Whilst the imagery showed some major changes to the Pankovo site, it didn’t provide any real evidence that a test was going to be carried out soon.
The reason for looking at Pankovo in the first place was down to Russian maritime warnings (PRIPs) and NOTAMs that covered the area on and surrounding Novaya Zemlya. Between them, the warnings covered dates up until 9 September 2022. One day does remain for some of the warnings – the NOTAMs having expired on 5 September. Up until that time there had been no news from Russian sources that claimed any testing from the islands had taken place. This I would have expected had they done so.
I obtained imagery of Pankovo for 6 September 2022, extending the search further south of the test site.
Between here and the beach/harbour area, several group of buildings have been in the construction process from early 2020 – certainly the first real signs of construction show on Sentinel from July 2020. Moreover, foundation work and ground clearing had started in 2019.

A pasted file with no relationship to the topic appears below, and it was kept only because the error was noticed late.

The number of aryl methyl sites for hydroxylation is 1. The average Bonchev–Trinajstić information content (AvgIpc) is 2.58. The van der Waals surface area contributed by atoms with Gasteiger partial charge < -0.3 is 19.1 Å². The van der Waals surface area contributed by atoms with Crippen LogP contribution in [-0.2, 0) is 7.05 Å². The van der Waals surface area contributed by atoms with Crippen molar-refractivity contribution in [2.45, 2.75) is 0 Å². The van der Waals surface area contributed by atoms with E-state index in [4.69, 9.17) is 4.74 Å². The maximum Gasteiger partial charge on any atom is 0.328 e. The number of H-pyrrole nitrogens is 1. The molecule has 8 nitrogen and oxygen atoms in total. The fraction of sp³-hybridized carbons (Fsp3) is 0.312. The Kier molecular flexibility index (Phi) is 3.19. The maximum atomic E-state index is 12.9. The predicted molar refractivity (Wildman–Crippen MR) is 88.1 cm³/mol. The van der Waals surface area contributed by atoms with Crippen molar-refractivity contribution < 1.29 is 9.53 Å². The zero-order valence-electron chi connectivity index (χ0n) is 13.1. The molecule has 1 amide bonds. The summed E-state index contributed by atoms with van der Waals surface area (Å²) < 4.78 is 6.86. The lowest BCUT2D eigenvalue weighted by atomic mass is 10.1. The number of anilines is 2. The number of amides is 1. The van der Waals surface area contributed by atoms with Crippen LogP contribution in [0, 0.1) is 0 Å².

At the test site there is one thing of note that changes the previous analysis in the last blog. What I thought was a raised platform or ramp in the 28 August imagery – and then an additional structure in the 2 September imagery – were in fact one and the same. The structure was always there, it is possibly under a white cover that stretched its entirety. In the latest imagery you can see that if it is a cover it has been partially pulled off the structure to reveal it underneath.
However, most of the new roads and test area are still raised. New equipment has arrived at the southern part of the test area since the last imagery.